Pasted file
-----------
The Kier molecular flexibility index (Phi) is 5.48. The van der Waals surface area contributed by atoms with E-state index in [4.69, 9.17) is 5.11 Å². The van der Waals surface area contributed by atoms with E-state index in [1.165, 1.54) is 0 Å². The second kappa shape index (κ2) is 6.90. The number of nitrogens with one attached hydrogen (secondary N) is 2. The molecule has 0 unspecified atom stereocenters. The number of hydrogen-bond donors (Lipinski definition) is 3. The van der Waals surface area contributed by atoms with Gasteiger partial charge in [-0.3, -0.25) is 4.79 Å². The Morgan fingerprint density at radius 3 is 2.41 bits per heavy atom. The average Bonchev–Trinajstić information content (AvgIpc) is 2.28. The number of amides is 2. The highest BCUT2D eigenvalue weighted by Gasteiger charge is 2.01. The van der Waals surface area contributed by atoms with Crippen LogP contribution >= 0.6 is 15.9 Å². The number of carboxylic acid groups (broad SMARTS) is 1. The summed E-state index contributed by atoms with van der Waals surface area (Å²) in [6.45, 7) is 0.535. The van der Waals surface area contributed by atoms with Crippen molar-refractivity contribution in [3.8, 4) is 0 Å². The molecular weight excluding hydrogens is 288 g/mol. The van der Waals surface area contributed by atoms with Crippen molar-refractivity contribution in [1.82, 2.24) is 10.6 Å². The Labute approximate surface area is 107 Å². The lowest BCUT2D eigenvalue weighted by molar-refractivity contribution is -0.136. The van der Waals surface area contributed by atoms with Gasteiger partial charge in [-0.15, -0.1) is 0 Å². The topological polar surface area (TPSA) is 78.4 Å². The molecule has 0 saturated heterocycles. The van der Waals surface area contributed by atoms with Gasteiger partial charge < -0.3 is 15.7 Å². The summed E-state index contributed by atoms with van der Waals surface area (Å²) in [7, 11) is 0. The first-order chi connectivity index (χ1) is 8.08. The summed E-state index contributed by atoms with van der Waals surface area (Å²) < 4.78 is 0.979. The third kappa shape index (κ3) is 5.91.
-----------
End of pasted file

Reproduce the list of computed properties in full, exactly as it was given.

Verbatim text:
The Kier molecular flexibility index (Phi) is 5.48. The van der Waals surface area contributed by atoms with E-state index in [4.69, 9.17) is 5.11 Å². The van der Waals surface area contributed by atoms with E-state index in [1.165, 1.54) is 0 Å². The second kappa shape index (κ2) is 6.90. The number of nitrogens with one attached hydrogen (secondary N) is 2. The molecule has 0 unspecified atom stereocenters. The number of hydrogen-bond donors (Lipinski definition) is 3. The van der Waals surface area contributed by atoms with Gasteiger partial charge in [-0.3, -0.25) is 4.79 Å². The Morgan fingerprint density at radius 3 is 2.41 bits per heavy atom. The average Bonchev–Trinajstić information content (AvgIpc) is 2.28. The number of amides is 2. The highest BCUT2D eigenvalue weighted by Gasteiger charge is 2.01. The van der Waals surface area contributed by atoms with Crippen LogP contribution >= 0.6 is 15.9 Å². The number of carboxylic acid groups (broad SMARTS) is 1. The summed E-state index contributed by atoms with van der Waals surface area (Å²) in [6.45, 7) is 0.535. The van der Waals surface area contributed by atoms with Crippen molar-refractivity contribution in [3.8, 4) is 0 Å². The molecular weight excluding hydrogens is 288 g/mol. The van der Waals surface area contributed by atoms with Crippen molar-refractivity contribution in [1.82, 2.24) is 10.6 Å². The Labute approximate surface area is 107 Å². The lowest BCUT2D eigenvalue weighted by molar-refractivity contribution is -0.136. The van der Waals surface area contributed by atoms with Gasteiger partial charge in [-0.15, -0.1) is 0 Å². The topological polar surface area (TPSA) is 78.4 Å². The molecule has 0 saturated heterocycles. The van der Waals surface area contributed by atoms with Gasteiger partial charge < -0.3 is 15.7 Å². The summed E-state index contributed by atoms with van der Waals surface area (Å²) in [7, 11) is 0. The first-order chi connectivity index (χ1) is 8.08. The summed E-state index contributed by atoms with van der Waals surface area (Å²) < 4.78 is 0.979. The third kappa shape index (κ3) is 5.91.